### Self-consistency equations

The self-consistency condition requires the impurity Green's function to coincide with the local lattice Green's function :
where denotes the lattice self-energy.

### DMFT approximation: locality of the lattice self-energy

The only DMFT approximations (apart from the approximation that can be made in order to solve the Anderson model) consists in neglecting the spatial fluctuations of the lattice self-energy
Self-energy
In theoretical physics and quantum field theory a particle's self-energy \Sigma represents the contribution to the particle's energy, or effective mass, due to interactions between the particle and the system it is part of...

, by equating it to the impurity self-energy:

This approximation becomes exact in the limit of lattices with infinite coordination, that is when the number of neighbors of each site is infinite. Indeed, one can show that in the diagrammatic expansion of the lattice self-energy, only local diagrams survive when one goes into the infinite coordination limit.

Thus, as in classical mean-field theories, DMFT is supposed to get more accurate as the dimensionality (and thus the number of neighbors) increases. Other put, for low dimensions, spatial fluctuations will render the DMFT approximation less reliable.

### The DMFT Loop

In order to find the local lattice Green's function, one has to determine the hybridization function such that the corresponding impurity Green's function will coincide with the sought-after local lattice Green's function. An intuitive method would be the following: for a given , and temperature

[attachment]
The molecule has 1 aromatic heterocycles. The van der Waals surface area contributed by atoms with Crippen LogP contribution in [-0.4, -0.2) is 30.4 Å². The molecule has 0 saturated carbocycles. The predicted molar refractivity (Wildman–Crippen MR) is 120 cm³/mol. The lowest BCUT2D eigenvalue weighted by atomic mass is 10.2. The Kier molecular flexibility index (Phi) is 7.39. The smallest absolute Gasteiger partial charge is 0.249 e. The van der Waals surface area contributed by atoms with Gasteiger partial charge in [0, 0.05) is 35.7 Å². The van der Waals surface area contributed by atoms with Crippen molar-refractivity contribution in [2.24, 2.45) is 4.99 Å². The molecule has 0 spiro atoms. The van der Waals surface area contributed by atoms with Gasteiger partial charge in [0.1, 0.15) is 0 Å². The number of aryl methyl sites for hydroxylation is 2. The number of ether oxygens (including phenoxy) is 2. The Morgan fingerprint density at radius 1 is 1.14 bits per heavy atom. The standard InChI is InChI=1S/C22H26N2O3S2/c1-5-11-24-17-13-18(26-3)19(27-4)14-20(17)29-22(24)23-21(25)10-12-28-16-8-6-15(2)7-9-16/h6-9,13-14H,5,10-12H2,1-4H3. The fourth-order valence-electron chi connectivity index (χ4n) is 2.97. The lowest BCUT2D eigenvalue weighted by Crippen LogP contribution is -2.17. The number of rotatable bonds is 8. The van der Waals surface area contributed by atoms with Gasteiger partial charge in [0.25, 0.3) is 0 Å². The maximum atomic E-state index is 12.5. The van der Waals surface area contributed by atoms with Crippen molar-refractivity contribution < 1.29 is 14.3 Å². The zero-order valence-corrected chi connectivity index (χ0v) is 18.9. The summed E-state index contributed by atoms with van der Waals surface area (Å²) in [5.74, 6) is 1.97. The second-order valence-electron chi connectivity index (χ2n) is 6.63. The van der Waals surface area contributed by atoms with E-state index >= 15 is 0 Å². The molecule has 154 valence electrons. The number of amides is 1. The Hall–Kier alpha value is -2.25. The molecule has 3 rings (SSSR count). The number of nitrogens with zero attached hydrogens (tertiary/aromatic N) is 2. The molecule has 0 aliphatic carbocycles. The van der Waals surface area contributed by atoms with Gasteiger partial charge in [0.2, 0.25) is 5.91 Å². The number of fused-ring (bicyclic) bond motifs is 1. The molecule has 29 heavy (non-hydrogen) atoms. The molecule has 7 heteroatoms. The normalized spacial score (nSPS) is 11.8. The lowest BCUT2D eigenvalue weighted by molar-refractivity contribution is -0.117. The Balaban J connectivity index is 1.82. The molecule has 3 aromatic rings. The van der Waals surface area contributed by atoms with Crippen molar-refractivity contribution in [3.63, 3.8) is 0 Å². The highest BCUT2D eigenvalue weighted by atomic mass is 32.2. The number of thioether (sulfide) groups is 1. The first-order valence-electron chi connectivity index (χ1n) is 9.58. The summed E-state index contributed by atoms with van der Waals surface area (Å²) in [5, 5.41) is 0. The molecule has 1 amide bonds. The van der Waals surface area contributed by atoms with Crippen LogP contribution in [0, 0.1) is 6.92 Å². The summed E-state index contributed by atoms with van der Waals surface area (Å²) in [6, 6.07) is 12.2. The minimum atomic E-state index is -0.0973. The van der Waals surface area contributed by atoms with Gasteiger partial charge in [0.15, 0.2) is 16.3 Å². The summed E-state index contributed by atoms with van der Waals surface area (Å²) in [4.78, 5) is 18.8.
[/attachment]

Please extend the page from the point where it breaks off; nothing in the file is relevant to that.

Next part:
1. First, compute the non-interacting lattice Green's function , and extract its local part
2. The self-consistency condition requires it to be equal to the impurity Green's function,
3. Compute the corresponding hybridization function through (1)
4. Solve the AIM for a new impurity Green's function , extract its self-energy:
5. Make the DMFT approximation:
6. Compute the new lattice Green's function, extract its local part and go back to step 2 with a new

Self-consistency is reached when .

## Applications

The local lattice Green's function and other impurity observables can be used to calculate a number of physical quantities as a function of correlations , bandwidth, filling (chemical potential ), and temperature :
• the spectral function (which gives the band structure)
• the kinetic energy
Kinetic energy
The kinetic energy of an object is the energy which it possesses due to its motion.It is defined as the work needed to accelerate a body of a given mass from rest to its stated velocity. Having gained this energy during its acceleration, the body maintains this kinetic energy unless its speed changes...

• the double occupancy of a site
• response functions (compressibility, optical conductivity, specific heat)

In particular, the drop of the double-occupancy as increases is a signature of the Mott transition.

## Extensions of DMFT

DMFT has several extensions, extending the above formalism to multi-orbital, multi-site problems.

### Multi-orbital extension

DMFT can be extended to Hubbard models with multiple orbitals, namely with electron-electron interactions of the form where and denote different orbitals. This is especially relevant for compounds whose -orbitals are degenerate, such as iron in the newly discovered high-temperature iron-based superconductor
Iron-based superconductor
Iron-based superconductors are chemical compounds with superconducting properties. In 2008, led by recently discovered iron pnictide compounds , they were in the first stages of experimentation and implementation...

s (pnictides).

### Cluster DMFT

In order to improve on the DMFT approximation, the Hubbard model can be mapped on a multi-site impurity (cluster) problem, which allows one to add some spatial dependence to the impurity self-energy. Typical clusters contain 4 to 8 sites.